A disclaimer: Selective Mutism is NOT a communication disorder. It is thought to be caused by severe anxiety and is therefore a mental health issue. I, however, currently work with two students with this diagnosis (and have worked with others in the past) on ways to increase communication through Augmentative and Alternative Communication.
A recent People Magazine article gave a nice description of one family’s struggle with this disorder.
About 7 in every 1,000 American children suffer from selective mutism, according to the American Academy of Child and Adolescent Psychiatry. Left untreated, some grow up depressed and reclusive. (Seung-Hui Cho, the shooter in the Virgina Tech tragedy, had the disorder.) When Jacob does talk freely, he pains a vivid picture of his anguish. “He said, ‘When I try to speak, my bones feel like glass,” recalls Donna, 37, a stay-at-home mother. “’My skin feels like paper, and my lips are glued shut.’”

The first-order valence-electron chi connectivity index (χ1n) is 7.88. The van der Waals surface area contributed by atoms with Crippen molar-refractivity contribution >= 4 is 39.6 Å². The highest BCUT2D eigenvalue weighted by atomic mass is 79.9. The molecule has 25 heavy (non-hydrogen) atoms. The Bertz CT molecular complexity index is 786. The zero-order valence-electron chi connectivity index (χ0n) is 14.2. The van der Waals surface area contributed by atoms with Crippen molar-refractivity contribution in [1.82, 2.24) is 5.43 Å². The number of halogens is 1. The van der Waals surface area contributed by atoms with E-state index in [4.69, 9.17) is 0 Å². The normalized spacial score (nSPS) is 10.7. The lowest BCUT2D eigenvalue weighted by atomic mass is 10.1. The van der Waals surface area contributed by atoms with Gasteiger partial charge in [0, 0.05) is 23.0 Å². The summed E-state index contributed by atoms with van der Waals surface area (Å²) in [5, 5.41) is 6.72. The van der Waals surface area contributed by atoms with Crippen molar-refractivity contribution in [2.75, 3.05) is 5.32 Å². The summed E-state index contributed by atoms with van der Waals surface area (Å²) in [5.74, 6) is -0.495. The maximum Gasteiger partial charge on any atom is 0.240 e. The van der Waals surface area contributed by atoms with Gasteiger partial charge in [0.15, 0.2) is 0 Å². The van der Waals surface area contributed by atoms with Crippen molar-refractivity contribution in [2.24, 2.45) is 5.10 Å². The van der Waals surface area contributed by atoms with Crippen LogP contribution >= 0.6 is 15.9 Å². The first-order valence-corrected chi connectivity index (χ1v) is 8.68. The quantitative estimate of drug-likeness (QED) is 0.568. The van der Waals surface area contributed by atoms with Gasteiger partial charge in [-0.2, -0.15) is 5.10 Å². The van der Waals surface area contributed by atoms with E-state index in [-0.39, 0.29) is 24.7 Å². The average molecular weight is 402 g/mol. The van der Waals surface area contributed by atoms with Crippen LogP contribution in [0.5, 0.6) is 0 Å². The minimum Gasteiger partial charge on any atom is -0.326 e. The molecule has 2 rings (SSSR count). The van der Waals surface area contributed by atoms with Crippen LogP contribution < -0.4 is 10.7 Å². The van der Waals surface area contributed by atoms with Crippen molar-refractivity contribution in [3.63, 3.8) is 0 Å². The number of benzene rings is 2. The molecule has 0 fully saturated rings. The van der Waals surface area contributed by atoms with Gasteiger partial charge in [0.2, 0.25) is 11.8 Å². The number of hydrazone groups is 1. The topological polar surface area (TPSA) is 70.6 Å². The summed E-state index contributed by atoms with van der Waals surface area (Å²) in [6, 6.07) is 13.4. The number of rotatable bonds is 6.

Some of the techniques that I use with these students include simple one message voice output buttons like described here, and communication boards described here. All the students I have worked with that have this diagnosis are able to write, so written answers (usually just a few words long) serve as an alternate form of communication. I have not yet had success with sign language or gestures, as the anxiety of verbal communication seems to carry over to signed and gestural communication.